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Statewide, race and ethnicity still have an outsized impact on high school completion.

PMG PHOTO: COURTNEY VAUGHN - Graduating seniors at Ida B. Wells-Barnett High School in Portland wait for their 2021 commencement ceremony to start. Portland Public Schools and the state marked incremental progress on increasing on-time graduation rates over the past decade.While the overall graduation rate in Portland Public Schools continues to climb, data released by the state shows Portland and the rest of Oregon still have educational gaps to close.

Across Oregon, white and Asian students are graduating at higher rates than their Black, Native American, Pacific Islander, Hispanic and Latino counterparts. The same is true within PPS, Oregon's largest school district.

PPS's 2020-21 graduation rate remained virtually unchanged since the 2019-20 year. Last spring, 84.4% of PPS students graduated on time. Statewide, 80.6% of students graduated on time, a two-percentage-point drop from the 2019-20 school year, which set a record for Oregon. Still, education leaders note it's the second-highest graduation rate ever recorded in the state.

"The data released today both demonstrates the tremendous resilience of Oregon's youth and makes it clear that COVID-19 not only had a disproportionate impact on the health of Oregon's communities of color, it also had a far greater impact on students of color," Colt Gill, director of the Oregon Department of Education said. "We know districts continue to work hard to help those students still making progress toward graduation."

State figures do show progress for Oregon's students of color and those with disabilities or language barriers. Over the past decade, Hispanic and Latino, Native American, Black, English learners and special education students are graduating at 12% or higher rates than those demographic groups who entered high school in 2010. The exception is Native Hawaiian and Pacific Islander students, who saw just a 1% increase in on-time graduation over the past decade.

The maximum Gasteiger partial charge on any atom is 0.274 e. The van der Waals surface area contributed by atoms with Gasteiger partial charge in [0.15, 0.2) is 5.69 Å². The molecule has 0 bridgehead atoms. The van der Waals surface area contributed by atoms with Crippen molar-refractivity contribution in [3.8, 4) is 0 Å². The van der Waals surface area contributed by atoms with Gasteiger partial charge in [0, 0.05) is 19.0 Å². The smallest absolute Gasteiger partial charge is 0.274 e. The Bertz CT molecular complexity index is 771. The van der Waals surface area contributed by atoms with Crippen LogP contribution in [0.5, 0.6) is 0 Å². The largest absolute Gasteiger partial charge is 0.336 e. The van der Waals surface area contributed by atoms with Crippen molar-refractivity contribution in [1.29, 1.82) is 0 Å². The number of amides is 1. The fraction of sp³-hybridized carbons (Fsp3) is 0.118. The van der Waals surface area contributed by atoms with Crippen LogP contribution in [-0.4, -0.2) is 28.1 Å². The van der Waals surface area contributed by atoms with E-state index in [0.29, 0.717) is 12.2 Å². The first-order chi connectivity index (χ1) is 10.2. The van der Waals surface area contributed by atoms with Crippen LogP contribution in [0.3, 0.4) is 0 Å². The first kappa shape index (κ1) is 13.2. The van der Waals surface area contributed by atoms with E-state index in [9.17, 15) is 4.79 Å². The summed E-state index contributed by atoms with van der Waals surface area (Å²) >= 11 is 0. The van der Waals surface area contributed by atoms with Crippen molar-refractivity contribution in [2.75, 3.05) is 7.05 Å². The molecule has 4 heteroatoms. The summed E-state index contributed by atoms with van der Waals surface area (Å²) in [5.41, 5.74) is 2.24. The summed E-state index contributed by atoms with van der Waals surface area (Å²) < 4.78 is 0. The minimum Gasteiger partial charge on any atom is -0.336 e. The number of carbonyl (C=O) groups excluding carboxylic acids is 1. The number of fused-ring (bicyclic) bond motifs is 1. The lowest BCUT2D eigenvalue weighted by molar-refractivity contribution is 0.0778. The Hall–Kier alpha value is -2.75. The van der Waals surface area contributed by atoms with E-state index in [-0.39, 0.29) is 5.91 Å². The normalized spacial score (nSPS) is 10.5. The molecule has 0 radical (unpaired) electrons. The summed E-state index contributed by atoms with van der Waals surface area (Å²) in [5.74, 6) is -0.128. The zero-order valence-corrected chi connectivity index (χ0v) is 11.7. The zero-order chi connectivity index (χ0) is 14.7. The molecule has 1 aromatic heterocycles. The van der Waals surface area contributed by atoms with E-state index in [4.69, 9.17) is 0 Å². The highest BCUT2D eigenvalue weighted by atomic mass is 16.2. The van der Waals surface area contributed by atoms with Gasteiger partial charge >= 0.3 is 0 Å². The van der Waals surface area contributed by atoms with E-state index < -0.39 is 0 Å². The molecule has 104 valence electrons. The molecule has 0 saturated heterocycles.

According to ODE, Oregon districts spent $24 million over the summer in state-allocated money to help more than 18,000 high school students earn credits toward graduation.

Though PPS saw a modest increase over the prior school year, the district celebrated its incremental progress and highest graduation rate since the adoption of the four-year cohort graduation model in 2010.

"We are proud of our students for their resilience and tenacity during a time when the pandemic has brought about significant disruptions to public education and their learning experience," PPS Superintendent Guadalupe Guerrero stated in a news release. "We attribute the continued positive and incremental growth in our students earning a high school diploma at PPS to the dedicated efforts of our educators, staff and community partners to wrap around each one of our students' success."  

Within PPS, Alliance High School, which provides support to students who are close to graduation, but may need assistance, has the lowest four-year graduation rate, at 43.6%. Roosevelt High School in North Portland has the next lowest overall on-time high school completion rate, at 77.2%, whereas Grant High School in Northeast Portland and Lincoln High downtown tied for the highest at 95.5%, well above the state's overall grad rate.

PPS high school graduation rates:

Alliance: 43.64%

Benson: 93.25%

Cleveland: 88.4%

Franklin: 88.3%

Grant: 95.5%

Wells-Barnett: 92%

Jefferson: 90.1%

McDaniel: 82.5%

Lincoln: 95.5%

Roosevelt: 77.2%

Across racial and ethnic groups, only half of the 26 American Indian and Alaska Native students within PPS graduated on time in 2021, a 7 percentage point drop from the year prior. That rate was even lower — 47% — for the district's 17 migrant students. Of the 30 Pacific Islander and Native Hawaiian students in PPS, 73% graduated on time last year, while 75% of Hispanic and Latino students graduated. For Black students in PPS, that rate was 75.5% last year. White students had an on-time graduation rate of 88.5%. Asian students showed a rate of 92.8%.

Of the 204 homeless students in the four-year cohort, half graduated on time. Students with disabilities saw a 68.8% on-time completion rate.

Across the state, students who took part in a concentrated career technical education program boasted consistently higher grad rates across nearly all districts. In PPS, more than 95% of the high schoolers who were part of a CTE-focused program graduated on time.


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